Car collectors consider their automobile collection their prime investment. When you have splashed out on your dream cars, there’s no point hiding them in a backyard garage or basement car park.

Car collectors need a creative pavilion to store and showcase their coveted collections.

Andrew Burdick, associate partner at Ennead Architects and director of Ennead Lab, has the perfect solution. To Burdick, a garage is a space that boasts good memories. “The garage has always been a place where technology and human experience merge,” Burdick says. It’s not just a hi-tech innovation – it’s a shelter [for cars] and a space for social interaction, which Burdick refers to as “garage culture”.

He recalls time spent with his dad in the garage restoring vintage Volkswagens, and being inspired by his brothers who showed him images of innovative car designs.

In view of the growing need for cutting-edge electric vehicles and the rapidly expanding market, Burdick has come up with a hi-tech tower where technology and space come together to support different activities and create “enriching, fulfilling and authentic experiences”.

Ralph Lauren holds fashion show in his private garage

To fulfil the needs of a 21st century car fanatic, Burdick has come up with a dream garage. There is a charging station, built upon Ennead Lab’s previous charging tower project for electric cars. Meanwhile, the garage is also a “toy box” which serves as a hi-tech workshop, a showcase and a retreat for car collectors.

At its most basic, the building is for storing cars. Instead of the horizontal arrangement in most garages, cars are stored vertically in Burdick’s tower to save space and minimise ecological footprint.

The tower is wrapped by two glass facades. According to Burdick, the inner glass facade generates a waterproof, airtight and air-conditioned space for the cars. “It creates a museum-quality showcase for automobiles,” he explains.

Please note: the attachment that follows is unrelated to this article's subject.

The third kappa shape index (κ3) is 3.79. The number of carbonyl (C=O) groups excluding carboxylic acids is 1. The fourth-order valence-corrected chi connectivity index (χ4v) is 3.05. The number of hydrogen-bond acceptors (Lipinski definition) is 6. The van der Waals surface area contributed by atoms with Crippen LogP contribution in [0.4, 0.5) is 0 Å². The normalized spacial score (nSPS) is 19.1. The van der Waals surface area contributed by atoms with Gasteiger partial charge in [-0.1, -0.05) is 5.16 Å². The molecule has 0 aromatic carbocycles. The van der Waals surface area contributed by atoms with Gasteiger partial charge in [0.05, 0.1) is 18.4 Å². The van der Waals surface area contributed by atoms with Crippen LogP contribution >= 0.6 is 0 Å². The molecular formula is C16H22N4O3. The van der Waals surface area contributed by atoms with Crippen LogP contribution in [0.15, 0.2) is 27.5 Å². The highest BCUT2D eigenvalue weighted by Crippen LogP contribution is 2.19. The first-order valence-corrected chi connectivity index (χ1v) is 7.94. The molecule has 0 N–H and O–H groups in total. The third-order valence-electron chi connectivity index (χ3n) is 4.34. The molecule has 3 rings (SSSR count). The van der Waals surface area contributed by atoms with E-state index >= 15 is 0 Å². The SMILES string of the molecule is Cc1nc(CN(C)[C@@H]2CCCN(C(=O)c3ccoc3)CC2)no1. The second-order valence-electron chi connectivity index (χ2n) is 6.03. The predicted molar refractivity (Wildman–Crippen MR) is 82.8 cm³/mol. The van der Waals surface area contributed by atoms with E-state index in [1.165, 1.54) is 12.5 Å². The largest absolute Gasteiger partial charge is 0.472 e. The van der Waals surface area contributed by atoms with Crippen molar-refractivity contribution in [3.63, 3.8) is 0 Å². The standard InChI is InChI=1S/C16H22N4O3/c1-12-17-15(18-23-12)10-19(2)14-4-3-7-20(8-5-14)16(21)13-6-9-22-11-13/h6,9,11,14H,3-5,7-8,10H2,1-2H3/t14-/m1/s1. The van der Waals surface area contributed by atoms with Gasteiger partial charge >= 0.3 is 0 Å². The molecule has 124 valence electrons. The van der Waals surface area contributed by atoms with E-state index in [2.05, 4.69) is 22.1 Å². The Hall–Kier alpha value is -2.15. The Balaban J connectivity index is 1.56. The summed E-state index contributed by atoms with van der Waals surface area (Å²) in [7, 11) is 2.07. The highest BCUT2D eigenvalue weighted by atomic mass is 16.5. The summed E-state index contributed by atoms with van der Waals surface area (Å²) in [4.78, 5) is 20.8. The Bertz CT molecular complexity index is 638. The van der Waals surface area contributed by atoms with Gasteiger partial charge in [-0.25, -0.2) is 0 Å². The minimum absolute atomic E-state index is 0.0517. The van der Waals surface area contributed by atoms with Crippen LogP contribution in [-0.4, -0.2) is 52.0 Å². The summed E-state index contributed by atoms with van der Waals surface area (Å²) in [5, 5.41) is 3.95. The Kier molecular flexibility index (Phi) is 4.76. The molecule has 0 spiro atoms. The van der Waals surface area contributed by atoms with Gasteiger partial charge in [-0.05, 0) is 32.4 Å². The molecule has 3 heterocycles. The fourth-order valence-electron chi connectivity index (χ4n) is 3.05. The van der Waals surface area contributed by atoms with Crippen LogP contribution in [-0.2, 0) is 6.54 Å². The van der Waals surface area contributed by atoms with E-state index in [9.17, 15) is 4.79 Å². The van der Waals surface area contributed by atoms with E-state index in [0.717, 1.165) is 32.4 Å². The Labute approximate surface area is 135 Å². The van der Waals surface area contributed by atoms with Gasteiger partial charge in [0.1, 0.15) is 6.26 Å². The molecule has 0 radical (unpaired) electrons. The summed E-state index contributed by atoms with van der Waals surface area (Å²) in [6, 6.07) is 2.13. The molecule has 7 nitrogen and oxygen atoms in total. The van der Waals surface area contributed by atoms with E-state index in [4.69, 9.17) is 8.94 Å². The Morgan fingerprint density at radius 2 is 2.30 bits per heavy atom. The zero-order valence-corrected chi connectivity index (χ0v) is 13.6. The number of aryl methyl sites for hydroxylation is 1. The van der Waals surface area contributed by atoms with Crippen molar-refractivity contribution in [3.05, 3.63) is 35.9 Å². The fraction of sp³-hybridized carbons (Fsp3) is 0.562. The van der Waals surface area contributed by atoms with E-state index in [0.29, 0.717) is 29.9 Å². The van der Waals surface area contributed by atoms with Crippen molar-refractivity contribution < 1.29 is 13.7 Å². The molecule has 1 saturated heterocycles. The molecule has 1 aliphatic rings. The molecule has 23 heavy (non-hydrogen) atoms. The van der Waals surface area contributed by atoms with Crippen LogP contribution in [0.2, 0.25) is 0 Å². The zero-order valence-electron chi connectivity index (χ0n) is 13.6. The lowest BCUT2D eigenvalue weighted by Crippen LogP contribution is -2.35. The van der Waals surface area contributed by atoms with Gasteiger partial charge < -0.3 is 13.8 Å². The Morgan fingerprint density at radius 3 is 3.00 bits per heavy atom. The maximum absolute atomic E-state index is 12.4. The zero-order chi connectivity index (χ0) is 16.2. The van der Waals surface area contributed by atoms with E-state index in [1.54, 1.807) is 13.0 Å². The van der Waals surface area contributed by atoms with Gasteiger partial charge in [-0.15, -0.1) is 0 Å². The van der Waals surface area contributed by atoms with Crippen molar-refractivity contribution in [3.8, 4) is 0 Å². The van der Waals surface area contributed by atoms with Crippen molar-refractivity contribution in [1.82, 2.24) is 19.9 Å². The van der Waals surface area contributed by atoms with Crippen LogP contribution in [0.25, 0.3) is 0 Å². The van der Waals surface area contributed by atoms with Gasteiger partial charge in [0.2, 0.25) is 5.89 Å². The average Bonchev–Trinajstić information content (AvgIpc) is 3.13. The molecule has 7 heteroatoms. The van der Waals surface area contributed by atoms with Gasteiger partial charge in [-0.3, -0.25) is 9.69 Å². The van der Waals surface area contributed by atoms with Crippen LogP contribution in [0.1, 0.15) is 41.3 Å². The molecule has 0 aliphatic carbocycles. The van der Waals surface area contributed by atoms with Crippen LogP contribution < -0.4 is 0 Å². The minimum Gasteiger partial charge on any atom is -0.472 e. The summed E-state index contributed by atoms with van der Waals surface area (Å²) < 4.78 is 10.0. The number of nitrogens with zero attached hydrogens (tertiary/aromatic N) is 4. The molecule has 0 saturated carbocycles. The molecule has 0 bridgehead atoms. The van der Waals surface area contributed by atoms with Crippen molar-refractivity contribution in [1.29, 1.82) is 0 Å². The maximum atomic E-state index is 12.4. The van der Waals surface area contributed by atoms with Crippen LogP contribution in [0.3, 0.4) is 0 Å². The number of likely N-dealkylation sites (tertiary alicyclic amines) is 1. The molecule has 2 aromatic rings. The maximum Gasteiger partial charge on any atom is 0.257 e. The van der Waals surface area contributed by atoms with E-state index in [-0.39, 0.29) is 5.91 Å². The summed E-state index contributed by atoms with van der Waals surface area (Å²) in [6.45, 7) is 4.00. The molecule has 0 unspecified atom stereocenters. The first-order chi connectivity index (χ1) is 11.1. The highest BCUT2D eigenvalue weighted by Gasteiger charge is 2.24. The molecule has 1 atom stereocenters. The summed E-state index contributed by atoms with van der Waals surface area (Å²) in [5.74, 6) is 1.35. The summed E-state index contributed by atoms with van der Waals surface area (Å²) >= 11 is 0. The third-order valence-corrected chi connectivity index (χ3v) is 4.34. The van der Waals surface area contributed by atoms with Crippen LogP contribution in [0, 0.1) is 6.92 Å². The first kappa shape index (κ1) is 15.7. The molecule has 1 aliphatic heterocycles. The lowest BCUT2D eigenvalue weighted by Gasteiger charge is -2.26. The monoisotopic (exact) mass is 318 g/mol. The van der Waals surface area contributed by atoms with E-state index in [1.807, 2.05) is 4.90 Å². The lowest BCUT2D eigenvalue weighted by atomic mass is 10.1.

Electric flying car offers a solution to heavy traffic – for HK$144 million

Inspired by an earlier design for the William J. Clinton Presidential Center in Arkansas by Burdick’s mentors, the outer facade is a semi-transparent glass rain screen to shade the building from excessive heat and sunlight.

Apart from storing precious cars and recharging electric cars, the interior is also a space for the owner to socialise with and entertain friends. There are digital screens on which the latest car race, movies or video games can be played. It can also serve as a digital panel to provide information about the car collection.

This Renaissance man cave could be yours for HK$15.7 million

There’s a digital screen right next to the charging station. It is connected to a mobile phone app and displays the car’s charge levels and other diagnostic information.

“This puts all mechanical and technical information at the owner’s fingertips,” Burdick says.

This design is not only an architectural showcase, but a retreat for car enthusiasts and collectors, he adds.

Breakdown of Costs:

DESIGN AND EXPERT CONSULTANT FEES: HK$5.07 MILLION
CONSTRUCTION: HK$25.94 MILLION
CAR LIFTS: HK$6.24 MILLION
LIGHTING: HK$780,000
DIGITAL TECH: HK$1.56 MILLION
CONSTRUCTION CONTINGENCY: HK$3.47 MILLION

TOTAL: HK$43 MILLION

Architect and design activist Andrew Burdick is an associate partner at internationally acclaimed studio Ennead Architects, based in New York and Shanghai. His portfolio spans across borders and a broad range of research areas, with projects focusing on public space-making in Chinese cities, and the reopening of the High Bridge connecting Manhattan and the Bronx in New York City. The industry veteran is also the director of Ennead Lab, which aims to develop innovative design, impactful research, and strategic partnerships. Burdick’s innovative creations and research have won him numerous international commendations, including being named a finalist for the Philips Livable Cities Award and profiled as one of 16 up-and-coming designers as part of Coolhunting.com’s Icons series.